Why Does apoE4 Make Alzheimer's More Likely?


by Jim Schnabel

July 7, 2011

For the common form of Alzheimer’s that strikes in old age, the greatest risk factor is, of course, old age. But since 1993, Alzheimer’s researchers have puzzled over another major risk factor, a variant of the apoE gene known as apoE4. Compared with people who have other common apoE variants, those with one copy of apoE4 have three times the Alzheimer’s risk and develop symptoms about five years earlier; while those with two apoE4 copies have roughly 12 times the risk, and develop symptoms about a decade earlier.

How does apoE4 exert such a profound risk-worsening, disease-accelerating effect? It now appears that it does so via multiple biological mechanisms, and this complexity has slowed progress in the field. Moreover, the apoE gene codes for apolipoprotein-E, which carries “lipid” (fat) molecules in the brain, and lipid biochemistry is notoriously tricky. “Many people have been discouraged from pursuing investigations in this area, because it’s technically difficult,” says Thomas Wisniewski, a neurologist and apoE researcher at New York University’s Langone Medical Center.

The good news is that after nearly two decades of research on apoE4’s effects in Alzheimer’s, researchers appear to be zeroing in on the ones that matter, and are getting close to clinical trials of drugs that could reverse those effects.

ApoE4 enhances amyloid beta clumping

In 1992, Wisniewski reported evidence of apoE proteins in a variety of amyloid protein deposits in the brain and the body. He termed apoE a “pathological chaperone protein” because its frequent presence with aggregated proteins suggested that it somehow triggered or enhanced their aggregation.

The year after Wisniewski’s paper appeared, researchers in Allen Roses’s laboratory at Duke University reported that apoE proteins bound tightly to the Alzheimer’s-linked protein amyloid-beta (A-beta), and that Alzheimer’s patients, compared with healthy people of the same age, were much more likely to have the apoE4 variant. In their initial sample, about half of patients were apoE4 carriers, while only about 15 percent of age-matched controls were apoE4 carriers. The apoE4-carrying patients also had heavier A-beta deposits than other patients did, not only in their brain matter but also in cerebral blood vessels.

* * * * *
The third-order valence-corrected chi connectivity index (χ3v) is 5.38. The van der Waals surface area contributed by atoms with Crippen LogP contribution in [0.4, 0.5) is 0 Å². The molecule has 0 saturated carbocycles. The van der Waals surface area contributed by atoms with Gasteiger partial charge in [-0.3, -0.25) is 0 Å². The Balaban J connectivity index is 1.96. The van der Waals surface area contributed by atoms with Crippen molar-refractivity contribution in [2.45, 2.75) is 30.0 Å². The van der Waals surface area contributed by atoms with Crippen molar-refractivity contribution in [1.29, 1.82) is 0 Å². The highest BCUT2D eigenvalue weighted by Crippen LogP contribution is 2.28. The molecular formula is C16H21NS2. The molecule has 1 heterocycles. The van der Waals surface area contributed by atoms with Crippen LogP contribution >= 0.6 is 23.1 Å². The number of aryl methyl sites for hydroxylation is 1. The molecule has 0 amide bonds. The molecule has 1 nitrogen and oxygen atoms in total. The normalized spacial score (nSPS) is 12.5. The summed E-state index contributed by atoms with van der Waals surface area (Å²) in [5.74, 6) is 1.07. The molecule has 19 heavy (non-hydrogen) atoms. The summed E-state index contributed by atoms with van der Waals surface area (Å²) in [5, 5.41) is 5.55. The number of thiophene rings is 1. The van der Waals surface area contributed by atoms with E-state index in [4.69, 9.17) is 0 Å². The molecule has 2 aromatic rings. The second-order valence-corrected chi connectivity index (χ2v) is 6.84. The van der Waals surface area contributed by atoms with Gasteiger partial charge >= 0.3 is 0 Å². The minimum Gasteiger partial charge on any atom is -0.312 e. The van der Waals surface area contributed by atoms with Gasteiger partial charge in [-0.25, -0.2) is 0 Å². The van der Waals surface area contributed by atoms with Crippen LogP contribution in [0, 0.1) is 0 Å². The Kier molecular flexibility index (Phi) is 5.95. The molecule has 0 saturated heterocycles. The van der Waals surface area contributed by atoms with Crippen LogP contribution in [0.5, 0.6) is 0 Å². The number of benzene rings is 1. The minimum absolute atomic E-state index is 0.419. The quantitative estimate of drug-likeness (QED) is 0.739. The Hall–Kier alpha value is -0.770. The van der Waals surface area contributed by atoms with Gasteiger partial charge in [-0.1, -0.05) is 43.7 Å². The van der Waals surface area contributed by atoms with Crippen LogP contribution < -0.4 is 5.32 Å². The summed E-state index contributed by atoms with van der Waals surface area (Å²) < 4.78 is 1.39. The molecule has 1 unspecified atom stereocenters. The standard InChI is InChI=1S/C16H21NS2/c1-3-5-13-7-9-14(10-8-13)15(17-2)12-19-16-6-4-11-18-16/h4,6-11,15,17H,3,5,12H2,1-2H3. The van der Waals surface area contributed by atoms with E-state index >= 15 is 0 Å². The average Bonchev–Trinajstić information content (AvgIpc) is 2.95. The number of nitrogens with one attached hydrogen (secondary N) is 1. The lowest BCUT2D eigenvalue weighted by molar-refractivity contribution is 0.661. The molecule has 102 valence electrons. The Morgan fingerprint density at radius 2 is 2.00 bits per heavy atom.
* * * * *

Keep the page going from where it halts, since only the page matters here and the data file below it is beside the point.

In lab dish experiments, Wisniewski and others soon determined that apoE somehow made A-beta proteins more likely to stick together in long, plaque-making aggregates called fibrils. “The presence of any apolipoprotein-E tended to enhance fibril formation, and the E4 variant was most likely to do that,” says Wisniewski.

But is that really how apoE4 worsens Alzheimer’s?

ApoE4 impairs microglial clearance of A-beta

As the main transporters of lipids in the brain, apoE proteins perform an important function in bringing these essential building blocks to cell membranes and nerve fibers undergoing development or repair.

“ApoE2 and apoE3 [the other two common variants] form big particles and can accept lots of lipids and are very good transporters of lipids throughout the brain, but apoE4 is not as good at this; it forms smaller particles and it is intrinsically more labile [more likely to be degraded],” says Gary Landreth, an apoE and Alzheimer’s researcher at Case Western Reserve University.

ApoE4’s reduced lipid-carrying efficiency appears to leave the brain broadly more vulnerable to the stresses of aging or acute injuries. Following head traumas and strokes, says Wisniewski, “apoE4 carriers tend to do less well.” This reduced lipid-carrying efficiency also helps to explain why apoE4 is moderately associated with atherosclerosis:  In the bloodstream, apoE4 does a relatively poor job of grabbing fat molecules and transporting them for proper disposal.